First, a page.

Co-gendering means placing patients of opposite genders in the same hospital room. How does co-gendering lead to better care? We asked Hospital President & CEO Jean Bartkowiak to explain.
Q. Why would male and female patients share a room at the Hospital?
A. We are committed to using our resources in the best ways possible, so that all patients get the right care at the right time. When a person needs a bed in our Hospital, our priority is to place that person in a bed and meet his or her health care needs. Co-gendering helps admitted patients waiting in the Emergency Room to get the care they need sooner.
Q. Is this related to capacity issues?
A. We will mix male and female patients when there is a severe demand for in-patient beds and a room with a person of the same gender isn’t possible. While patient preferences will be accommodated when possible, our primary responsibility is to help the waiting patient get the care they need. Co-gendering allows us to meet patient needs by using resources wisely and efficiently.
Q. Is co-gendering considered Patient and Family Centred Care?
A. Yes. I understand that some patients may find sharing a room with a person of the opposite gender uncomfortable. We have to consider all patients, including the one who is waiting for a bed. Patient and Family Centred Care sometimes means prioritizing the health care needs of one patient over the preferences of another.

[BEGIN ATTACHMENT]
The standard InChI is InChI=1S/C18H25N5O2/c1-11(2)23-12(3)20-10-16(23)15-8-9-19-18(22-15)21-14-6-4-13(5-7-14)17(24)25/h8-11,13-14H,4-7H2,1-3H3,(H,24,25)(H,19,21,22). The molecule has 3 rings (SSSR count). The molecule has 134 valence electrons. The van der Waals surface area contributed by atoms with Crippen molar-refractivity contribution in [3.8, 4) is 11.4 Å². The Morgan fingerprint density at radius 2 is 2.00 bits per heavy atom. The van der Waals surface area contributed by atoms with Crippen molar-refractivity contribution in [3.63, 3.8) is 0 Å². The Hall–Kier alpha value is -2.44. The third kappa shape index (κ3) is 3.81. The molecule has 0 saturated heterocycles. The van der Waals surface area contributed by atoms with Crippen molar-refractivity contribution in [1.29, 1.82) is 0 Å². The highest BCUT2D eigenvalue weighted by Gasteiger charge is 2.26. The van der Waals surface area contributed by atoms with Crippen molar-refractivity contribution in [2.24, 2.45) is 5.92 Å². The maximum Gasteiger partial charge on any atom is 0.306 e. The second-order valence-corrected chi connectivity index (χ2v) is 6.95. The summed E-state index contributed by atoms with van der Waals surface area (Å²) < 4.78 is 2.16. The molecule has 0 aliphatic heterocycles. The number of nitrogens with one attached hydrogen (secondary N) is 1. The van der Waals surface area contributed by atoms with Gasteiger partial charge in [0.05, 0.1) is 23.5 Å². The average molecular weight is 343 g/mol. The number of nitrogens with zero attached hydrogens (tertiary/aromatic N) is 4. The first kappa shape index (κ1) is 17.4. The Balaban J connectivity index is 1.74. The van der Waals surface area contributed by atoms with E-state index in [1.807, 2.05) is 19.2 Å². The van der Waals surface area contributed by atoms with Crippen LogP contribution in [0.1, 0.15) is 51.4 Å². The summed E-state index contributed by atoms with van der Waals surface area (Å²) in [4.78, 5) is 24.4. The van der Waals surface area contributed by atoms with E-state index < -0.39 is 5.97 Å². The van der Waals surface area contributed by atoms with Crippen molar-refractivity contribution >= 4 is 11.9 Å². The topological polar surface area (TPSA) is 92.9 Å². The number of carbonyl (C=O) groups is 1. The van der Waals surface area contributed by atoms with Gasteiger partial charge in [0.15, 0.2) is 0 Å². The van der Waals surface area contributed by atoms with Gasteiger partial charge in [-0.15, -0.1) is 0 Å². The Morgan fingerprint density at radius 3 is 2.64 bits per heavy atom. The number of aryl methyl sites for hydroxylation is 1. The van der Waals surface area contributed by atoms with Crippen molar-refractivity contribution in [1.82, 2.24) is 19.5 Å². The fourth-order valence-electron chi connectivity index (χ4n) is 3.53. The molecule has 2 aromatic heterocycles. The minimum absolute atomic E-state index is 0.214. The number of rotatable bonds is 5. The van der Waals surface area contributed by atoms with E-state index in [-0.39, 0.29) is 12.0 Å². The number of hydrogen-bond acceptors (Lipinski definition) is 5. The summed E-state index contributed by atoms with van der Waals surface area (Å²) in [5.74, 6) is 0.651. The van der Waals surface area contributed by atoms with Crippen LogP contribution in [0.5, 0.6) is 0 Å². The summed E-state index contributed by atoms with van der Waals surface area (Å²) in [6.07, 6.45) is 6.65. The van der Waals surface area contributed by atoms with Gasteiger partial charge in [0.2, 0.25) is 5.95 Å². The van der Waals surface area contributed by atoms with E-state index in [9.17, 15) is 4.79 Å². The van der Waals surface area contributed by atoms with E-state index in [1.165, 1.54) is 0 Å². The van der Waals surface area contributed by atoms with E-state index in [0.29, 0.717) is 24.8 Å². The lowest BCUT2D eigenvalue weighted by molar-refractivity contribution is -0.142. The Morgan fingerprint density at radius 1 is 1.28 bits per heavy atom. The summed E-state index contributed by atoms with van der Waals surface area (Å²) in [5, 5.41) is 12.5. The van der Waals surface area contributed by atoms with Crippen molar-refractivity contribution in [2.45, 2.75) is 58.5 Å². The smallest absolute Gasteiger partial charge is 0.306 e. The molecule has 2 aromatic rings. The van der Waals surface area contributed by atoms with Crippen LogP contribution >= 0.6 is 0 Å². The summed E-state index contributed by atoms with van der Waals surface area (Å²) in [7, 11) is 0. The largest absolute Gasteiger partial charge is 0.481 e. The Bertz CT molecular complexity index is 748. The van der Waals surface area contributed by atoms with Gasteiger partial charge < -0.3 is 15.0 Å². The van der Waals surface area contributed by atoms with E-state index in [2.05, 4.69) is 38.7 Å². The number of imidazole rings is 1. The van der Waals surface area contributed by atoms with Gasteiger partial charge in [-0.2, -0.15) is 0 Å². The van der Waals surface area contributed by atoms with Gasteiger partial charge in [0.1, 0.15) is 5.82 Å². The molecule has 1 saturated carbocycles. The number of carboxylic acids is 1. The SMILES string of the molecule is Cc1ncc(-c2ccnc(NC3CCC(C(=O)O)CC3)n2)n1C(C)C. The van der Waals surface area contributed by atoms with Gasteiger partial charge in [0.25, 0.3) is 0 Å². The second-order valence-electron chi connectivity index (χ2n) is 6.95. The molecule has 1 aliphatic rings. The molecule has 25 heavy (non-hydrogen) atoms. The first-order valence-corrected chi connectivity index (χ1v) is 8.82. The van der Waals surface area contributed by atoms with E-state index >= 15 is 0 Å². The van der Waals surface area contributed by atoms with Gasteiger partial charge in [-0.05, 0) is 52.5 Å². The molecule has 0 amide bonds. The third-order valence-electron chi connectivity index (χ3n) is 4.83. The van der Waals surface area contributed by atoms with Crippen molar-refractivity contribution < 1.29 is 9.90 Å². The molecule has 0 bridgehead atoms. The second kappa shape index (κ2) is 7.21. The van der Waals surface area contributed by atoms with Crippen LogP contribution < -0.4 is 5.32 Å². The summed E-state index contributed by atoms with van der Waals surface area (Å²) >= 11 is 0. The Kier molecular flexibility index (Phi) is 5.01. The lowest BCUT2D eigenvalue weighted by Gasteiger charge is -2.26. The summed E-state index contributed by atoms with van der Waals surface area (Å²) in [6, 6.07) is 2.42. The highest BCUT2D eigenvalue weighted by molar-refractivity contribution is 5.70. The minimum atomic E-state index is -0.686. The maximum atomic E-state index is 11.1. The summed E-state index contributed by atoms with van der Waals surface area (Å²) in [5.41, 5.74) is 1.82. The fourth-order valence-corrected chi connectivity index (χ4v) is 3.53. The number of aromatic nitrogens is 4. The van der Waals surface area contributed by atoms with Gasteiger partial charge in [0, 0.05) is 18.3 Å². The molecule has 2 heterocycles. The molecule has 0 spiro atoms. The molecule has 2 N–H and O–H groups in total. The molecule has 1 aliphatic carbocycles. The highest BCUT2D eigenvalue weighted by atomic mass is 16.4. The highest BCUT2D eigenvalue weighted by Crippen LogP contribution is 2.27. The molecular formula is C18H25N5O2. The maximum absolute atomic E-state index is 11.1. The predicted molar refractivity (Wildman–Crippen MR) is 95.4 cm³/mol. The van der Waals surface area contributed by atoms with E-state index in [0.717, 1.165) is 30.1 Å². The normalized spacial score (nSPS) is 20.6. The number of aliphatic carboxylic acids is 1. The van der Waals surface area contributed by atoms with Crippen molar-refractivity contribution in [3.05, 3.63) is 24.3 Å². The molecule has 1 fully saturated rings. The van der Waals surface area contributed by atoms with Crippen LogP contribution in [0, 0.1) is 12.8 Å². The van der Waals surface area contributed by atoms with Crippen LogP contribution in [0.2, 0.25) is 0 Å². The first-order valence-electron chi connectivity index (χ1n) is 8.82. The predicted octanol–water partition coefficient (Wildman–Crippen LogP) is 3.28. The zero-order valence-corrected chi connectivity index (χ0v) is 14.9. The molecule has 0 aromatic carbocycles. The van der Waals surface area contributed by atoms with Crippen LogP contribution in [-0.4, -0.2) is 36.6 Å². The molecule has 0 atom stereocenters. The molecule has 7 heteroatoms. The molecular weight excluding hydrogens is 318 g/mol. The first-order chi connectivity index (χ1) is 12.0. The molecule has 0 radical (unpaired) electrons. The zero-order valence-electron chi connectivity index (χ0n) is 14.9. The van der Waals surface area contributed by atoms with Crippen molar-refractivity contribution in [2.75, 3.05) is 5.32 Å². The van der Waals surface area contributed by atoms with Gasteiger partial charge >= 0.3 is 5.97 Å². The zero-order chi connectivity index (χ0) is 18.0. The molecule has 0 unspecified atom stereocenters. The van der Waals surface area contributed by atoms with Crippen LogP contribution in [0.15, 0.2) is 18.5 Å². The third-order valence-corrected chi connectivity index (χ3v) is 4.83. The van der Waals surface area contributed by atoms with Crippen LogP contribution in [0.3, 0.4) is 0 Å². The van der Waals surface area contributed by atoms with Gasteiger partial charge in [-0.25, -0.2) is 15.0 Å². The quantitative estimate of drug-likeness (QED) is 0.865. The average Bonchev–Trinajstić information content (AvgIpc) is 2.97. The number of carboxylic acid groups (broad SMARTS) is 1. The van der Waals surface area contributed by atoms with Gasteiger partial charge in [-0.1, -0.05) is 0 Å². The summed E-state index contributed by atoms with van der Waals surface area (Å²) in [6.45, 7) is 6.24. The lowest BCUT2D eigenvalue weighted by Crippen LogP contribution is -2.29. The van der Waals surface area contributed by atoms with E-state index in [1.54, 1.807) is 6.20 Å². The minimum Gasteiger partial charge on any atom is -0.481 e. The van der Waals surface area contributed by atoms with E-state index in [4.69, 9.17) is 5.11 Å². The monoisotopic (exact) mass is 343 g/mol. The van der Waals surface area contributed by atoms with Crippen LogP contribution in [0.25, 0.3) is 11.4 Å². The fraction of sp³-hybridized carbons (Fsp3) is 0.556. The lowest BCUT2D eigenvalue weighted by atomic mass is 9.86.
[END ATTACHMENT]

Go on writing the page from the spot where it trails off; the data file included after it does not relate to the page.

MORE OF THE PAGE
Q. Is co-gendering safe?
A. Absolutely. Patients’ personal safety was considered and will not be compromised by the decision to share a room with a person of another gender. Most hospitals place patients of opposite gender together, and research demonstrates that it is as safe as same-gender placement.
Q. Will there be privacy?
A. Yes. As always, all patient beds have privacy curtains.
Q. What else is considered when there is a high demand for in-patient beds?
A. There are other measures in place to ensure patients access the beds they need. Patients should know that they will be placed in the most appropriate bed to meet their health care needs. That may mean placing patients in the most appropriate room, regardless of insurance coverage. Patients may also be moved from one room to another, depending on the changing health care needs throughout the Hospital.
Q. Why is there such a high demand for in-patient beds?
A. Our Hospital has 375 acute care beds. A large contributing factor in Surge Capacity (a situation in which there are more admitted patients than available beds), is the number of Alternate Level of Care, or ALC, patients. For example, on September 27, there were 398 admitted patients. 79 of them were ALC patients waiting to be transferred to more appropriate care settings, such as rehabilitation, long term care, or home with community care supports. If the ALC patients could have been discharged, we would have had 319 patients, and 56 empty beds.
Q. Does this impact the quality of care for patients?
A. No. Our health care teams are extremely dedicated to providing safe, effective, quality care to patients. It is always the focus. I take this opportunity to thank them for their ongoing commitment and dedication during times of heightened pressure.